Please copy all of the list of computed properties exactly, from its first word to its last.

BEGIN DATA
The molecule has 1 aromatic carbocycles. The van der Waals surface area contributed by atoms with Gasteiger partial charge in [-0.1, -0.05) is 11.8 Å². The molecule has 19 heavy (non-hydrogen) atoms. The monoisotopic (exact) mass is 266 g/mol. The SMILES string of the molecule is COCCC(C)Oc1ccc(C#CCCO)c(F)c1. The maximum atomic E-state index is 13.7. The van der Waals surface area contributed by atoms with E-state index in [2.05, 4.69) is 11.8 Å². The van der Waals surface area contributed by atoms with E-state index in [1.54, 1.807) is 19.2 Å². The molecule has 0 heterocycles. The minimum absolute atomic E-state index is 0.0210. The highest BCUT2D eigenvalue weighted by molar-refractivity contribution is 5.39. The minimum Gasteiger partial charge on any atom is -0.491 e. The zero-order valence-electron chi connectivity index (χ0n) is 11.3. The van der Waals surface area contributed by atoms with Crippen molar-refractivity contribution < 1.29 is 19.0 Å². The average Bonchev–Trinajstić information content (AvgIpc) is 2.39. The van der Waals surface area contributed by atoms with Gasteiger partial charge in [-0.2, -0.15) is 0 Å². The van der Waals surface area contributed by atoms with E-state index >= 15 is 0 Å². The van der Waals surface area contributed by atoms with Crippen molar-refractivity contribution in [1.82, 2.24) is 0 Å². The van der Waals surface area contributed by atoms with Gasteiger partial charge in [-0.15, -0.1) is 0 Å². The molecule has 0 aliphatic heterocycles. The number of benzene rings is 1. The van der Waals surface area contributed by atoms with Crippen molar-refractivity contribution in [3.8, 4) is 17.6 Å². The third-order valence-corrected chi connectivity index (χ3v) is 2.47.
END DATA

The molecule has 1 aromatic carbocycles. The van der Waals surface area contributed by atoms with Gasteiger partial charge in [-0.1, -0.05) is 11.8 Å². The molecule has 19 heavy (non-hydrogen) atoms. The monoisotopic (exact) mass is 266 g/mol. The SMILES string of the molecule is COCCC(C)Oc1ccc(C#CCCO)c(F)c1. The maximum atomic E-state index is 13.7. The van der Waals surface area contributed by atoms with E-state index in [2.05, 4.69) is 11.8 Å². The van der Waals surface area contributed by atoms with E-state index in [1.54, 1.807) is 19.2 Å². The molecule has 0 heterocycles. The minimum absolute atomic E-state index is 0.0210. The highest BCUT2D eigenvalue weighted by molar-refractivity contribution is 5.39. The minimum Gasteiger partial charge on any atom is -0.491 e. The zero-order valence-electron chi connectivity index (χ0n) is 11.3. The van der Waals surface area contributed by atoms with Crippen molar-refractivity contribution < 1.29 is 19.0 Å². The average Bonchev–Trinajstić information content (AvgIpc) is 2.39. The van der Waals surface area contributed by atoms with Gasteiger partial charge in [-0.2, -0.15) is 0 Å². The van der Waals surface area contributed by atoms with E-state index >= 15 is 0 Å². The van der Waals surface area contributed by atoms with Crippen molar-refractivity contribution in [1.82, 2.24) is 0 Å². The van der Waals surface area contributed by atoms with Gasteiger partial charge in [-0.15, -0.1) is 0 Å². The molecule has 0 aliphatic heterocycles. The number of benzene rings is 1. The van der Waals surface area contributed by atoms with Crippen molar-refractivity contribution in [3.8, 4) is 17.6 Å². The third-order valence-corrected chi connectivity index (χ3v) is 2.47.